How could you be sure that there was no more air in the line after just one press of the clutch pedal? There could have been a bubble at or near or inside the master cylinder.
Its just a line from the master cylinder to the slave, no abs or proportioning valve to harbor air. Clear fluid was coming out, the clutch worked fine afterwards.
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Old Oct 10, 2018, 12:13 PM
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Originally Posted by barneyb View Post
Its just a line from the master cylinder to the slave, no abs or proportioning valve to harbor air. Clear fluid was coming out, the clutch worked fine afterwards.
But my point is that one press of the clutch pedal is not enough to displace all of the fluid in the line. If there was an air bubble in the fluid next to the master cylinder, that bubble will definitely not make it out of the line in just one pedal press. How you perceive things being "fine" could be very subjective and could also depend on the size of the air bubble, if there are any.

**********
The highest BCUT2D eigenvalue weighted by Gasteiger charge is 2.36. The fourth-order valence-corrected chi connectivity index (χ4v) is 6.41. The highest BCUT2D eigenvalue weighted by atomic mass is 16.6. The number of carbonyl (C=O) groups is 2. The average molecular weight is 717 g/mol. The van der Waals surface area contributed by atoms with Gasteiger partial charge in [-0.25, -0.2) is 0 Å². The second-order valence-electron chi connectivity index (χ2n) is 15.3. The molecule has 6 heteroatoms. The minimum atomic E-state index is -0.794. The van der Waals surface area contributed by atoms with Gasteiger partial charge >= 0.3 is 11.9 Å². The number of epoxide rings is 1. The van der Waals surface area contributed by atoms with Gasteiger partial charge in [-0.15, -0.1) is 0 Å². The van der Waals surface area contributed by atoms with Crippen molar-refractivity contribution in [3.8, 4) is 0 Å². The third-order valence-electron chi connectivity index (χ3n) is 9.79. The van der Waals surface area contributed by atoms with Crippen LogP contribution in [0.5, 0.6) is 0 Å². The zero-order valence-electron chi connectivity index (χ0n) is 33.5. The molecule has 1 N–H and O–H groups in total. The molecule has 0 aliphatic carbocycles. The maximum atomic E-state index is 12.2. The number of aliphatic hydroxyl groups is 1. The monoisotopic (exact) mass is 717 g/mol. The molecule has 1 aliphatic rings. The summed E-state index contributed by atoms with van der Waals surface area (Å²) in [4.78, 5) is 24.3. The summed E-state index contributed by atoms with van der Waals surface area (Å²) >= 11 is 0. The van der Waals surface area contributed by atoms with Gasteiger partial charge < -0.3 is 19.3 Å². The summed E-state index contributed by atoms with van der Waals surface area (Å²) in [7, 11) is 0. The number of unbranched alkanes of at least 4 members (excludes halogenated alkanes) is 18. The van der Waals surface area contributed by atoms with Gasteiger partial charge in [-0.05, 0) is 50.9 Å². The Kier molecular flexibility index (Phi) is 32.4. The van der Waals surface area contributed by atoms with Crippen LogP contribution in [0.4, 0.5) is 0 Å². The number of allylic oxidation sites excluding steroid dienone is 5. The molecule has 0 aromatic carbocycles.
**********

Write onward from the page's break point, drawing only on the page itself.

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Old Oct 10, 2018, 01:36 PM
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The point is, the slave is very simple to bleed out. The fact that you keep seeing air means something is wrong.

If I was having your problem, and I knew I wasn't just running the reservoir dry, I'd pop for the master and slave and maybe the lines in between and then move on with life.
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Old Oct 11, 2018, 06:11 AM
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Originally Posted by barneyb View Post
The point is, the slave is very simple to bleed out. The fact that you keep seeing air means something is wrong.

If I was having your problem, and I knew I wasn't just running the reservoir dry, I'd pop for the master and slave and maybe the lines in between and then move on with life.
Thanks for that advice, but I don't agree with that approach to car repair and maintenance. I'd rather figure out what's wrong instead of just replacing everything *****-nilly (expensive!).